In the movie, Giardello is shown taking a horrific beating from Carter in the 15th and final round. After a delay in the tabulation of the judges’ scorecards, the champion is proclaimed the winner by unanimous decision, an announcement greeted with boos and catcalls from the audience in the Philadelphia Civic Center. An unnamed blow-by-blow commentator for the telecast is also aghast at the injustice perpetrated against the challenger.

“I’ve seen a lot of things in my time, but it’s taken 35 minutes to tell us what this hometown crowd (Giardello, a native of Brooklyn, N.Y., trained in South Philly and was a longtime resident of the Philadelphia suburb of Cherry Hill, N.J.) already knows,” Jewison’s fictionalized broadcaster says in the film. “Joey Giardello is about to lose the crown to Rubin `Hurricane’ Carter.

“They (the judges) must have been watching a different fight, because the one we just saw, Hurricane Carter took the title,” the broadcaster says after the decision angers spectators whose allegiance had shifted over the course of the bout from Giardello to Carter.

Full disclosure: My wife and I took Giardello, who was 78 when he died on Sept. 4, 2008, and his wife, Rosalie, to see The Hurricane the week of its release for the purpose of me writing about their reaction to the fight sequence in question.

“I can’t believe what I’m seeing,” Rosalie Tilelli, who attended the actual fight, said to her husband as the fight scene played on the wide screen. “They made it seem like he beat the hell out of you. I never thought it would be like this. I thought they would make it, you know, a little bit controversial. But this is ridiculous. It’s so unfair.”

Said Giardello: “They got the crowd booing me. How could they do that? Nobody booed. Those were my people there, from South Philly. They were happy I won. And I did win. I won, he lost. End of story.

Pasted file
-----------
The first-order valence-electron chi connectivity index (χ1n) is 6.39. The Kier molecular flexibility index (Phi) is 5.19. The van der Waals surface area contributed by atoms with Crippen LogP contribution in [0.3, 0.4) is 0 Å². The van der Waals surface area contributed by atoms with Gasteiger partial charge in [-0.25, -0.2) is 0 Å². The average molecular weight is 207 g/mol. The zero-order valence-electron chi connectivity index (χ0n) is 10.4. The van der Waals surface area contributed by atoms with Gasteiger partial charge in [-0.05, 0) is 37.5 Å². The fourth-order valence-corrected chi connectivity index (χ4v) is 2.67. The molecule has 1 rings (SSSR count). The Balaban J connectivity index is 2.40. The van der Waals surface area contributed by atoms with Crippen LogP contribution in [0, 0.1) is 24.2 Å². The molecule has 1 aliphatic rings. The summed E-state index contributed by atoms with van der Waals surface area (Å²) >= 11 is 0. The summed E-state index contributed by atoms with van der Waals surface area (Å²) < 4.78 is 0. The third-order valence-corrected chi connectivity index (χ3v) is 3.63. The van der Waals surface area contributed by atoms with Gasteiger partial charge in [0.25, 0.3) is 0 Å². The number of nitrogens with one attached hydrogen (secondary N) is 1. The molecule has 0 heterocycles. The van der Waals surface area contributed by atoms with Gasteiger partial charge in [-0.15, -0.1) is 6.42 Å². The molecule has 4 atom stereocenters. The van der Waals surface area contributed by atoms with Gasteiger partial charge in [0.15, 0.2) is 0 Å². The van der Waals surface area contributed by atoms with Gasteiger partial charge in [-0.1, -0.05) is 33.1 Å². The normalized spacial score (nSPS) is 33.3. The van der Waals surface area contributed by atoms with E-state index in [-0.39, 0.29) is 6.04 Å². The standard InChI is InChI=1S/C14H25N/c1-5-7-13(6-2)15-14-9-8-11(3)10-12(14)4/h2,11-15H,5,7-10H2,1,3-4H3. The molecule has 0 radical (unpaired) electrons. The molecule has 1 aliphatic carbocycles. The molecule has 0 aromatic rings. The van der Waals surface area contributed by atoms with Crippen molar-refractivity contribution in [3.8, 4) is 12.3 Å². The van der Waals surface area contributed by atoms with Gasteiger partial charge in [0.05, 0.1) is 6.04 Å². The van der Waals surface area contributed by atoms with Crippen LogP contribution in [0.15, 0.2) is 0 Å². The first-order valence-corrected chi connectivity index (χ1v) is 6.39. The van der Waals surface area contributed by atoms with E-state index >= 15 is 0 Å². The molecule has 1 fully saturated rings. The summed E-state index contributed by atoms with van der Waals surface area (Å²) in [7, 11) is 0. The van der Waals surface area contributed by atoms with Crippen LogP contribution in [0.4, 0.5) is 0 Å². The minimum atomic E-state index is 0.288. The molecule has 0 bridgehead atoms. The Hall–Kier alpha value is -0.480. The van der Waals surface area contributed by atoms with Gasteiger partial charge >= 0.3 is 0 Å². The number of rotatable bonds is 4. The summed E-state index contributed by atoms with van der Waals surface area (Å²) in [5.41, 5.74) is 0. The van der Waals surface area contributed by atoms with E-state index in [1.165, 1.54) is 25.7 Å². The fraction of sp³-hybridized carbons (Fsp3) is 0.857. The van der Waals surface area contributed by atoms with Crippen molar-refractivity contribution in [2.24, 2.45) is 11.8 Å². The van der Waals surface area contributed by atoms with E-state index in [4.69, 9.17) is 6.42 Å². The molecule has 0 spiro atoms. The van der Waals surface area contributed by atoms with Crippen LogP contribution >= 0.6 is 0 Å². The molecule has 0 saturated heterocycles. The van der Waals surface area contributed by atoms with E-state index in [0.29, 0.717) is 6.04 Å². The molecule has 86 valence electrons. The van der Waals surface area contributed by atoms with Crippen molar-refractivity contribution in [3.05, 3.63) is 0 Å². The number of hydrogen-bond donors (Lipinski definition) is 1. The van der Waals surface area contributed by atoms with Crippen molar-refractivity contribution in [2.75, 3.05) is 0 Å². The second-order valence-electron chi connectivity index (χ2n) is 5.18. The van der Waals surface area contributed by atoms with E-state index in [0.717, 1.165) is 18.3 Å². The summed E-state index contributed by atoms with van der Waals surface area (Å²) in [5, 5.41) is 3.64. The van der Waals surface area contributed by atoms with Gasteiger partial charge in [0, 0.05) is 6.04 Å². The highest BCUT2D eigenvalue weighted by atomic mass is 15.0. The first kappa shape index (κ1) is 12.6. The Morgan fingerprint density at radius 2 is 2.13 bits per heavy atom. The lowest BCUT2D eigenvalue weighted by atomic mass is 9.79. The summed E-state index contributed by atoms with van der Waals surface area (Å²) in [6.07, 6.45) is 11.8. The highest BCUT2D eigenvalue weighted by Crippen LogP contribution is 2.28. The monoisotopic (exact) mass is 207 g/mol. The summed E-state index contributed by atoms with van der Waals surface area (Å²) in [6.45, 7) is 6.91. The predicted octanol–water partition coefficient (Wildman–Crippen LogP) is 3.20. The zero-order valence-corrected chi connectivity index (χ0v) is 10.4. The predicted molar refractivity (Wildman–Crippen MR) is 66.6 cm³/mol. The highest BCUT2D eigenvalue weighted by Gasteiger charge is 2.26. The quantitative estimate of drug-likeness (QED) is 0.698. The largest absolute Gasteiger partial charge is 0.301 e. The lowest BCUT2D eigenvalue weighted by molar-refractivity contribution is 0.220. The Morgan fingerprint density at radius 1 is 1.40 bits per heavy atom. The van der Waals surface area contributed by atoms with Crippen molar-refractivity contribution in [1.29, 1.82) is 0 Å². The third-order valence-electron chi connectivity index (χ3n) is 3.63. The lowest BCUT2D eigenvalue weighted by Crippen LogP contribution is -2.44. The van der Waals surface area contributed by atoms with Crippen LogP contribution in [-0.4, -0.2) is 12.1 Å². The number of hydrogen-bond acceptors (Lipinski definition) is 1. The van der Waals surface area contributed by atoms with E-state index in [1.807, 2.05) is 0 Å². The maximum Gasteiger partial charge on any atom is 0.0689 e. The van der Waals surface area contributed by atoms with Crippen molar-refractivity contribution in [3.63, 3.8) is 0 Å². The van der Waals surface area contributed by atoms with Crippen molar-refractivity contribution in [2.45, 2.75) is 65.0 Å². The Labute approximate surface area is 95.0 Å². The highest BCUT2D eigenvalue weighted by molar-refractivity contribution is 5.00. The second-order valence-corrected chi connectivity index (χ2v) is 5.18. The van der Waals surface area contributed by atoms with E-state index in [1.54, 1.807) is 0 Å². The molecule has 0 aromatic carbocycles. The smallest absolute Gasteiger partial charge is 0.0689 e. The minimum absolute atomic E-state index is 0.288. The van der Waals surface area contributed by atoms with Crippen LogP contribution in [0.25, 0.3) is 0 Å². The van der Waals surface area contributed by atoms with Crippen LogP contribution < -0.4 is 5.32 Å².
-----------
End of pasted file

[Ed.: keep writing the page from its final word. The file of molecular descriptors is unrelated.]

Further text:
“End of the fight, Carter congratulated me in the ring. He wasn’t complaining because he didn’t have anything to complain about. I was better than him. I know it, he knows it, everybody who was at the fight knows it. It’s just too bad all the people who see this movie won’t know it.”

Two people who knew what Giardello and his wife knew were Les Keiter, who called the fight for TV, and Ron Lipton, a New York-based referee who was a personal friend of Carter’s and had been asked by the moviemakers to do the choreography for the boxing sequences, a job he didn’t get because, he said, he refused to go along with Jewison’s instruction to portray the fight as a racially-motivated robbery.

It took me less than 10 minutes of calling around to track down Keiter, who was then living in Hawaii, for his take on how he – or the guy pretending to be him on-screen – was portrayed.

“The scene was absolutely, totally fictitious,” Keiter told me. “I never said any of that. Not even close.

“I have my call of the fight on tape. I played it for several of the sports writers here in Hawaii. Giardello, in my scoring, was the clear-cut winner. Now, it was a reasonably close fight. But the 15th round was just the reverse of what was shown. It was all Giardello, with his boxing and his counterpunching.”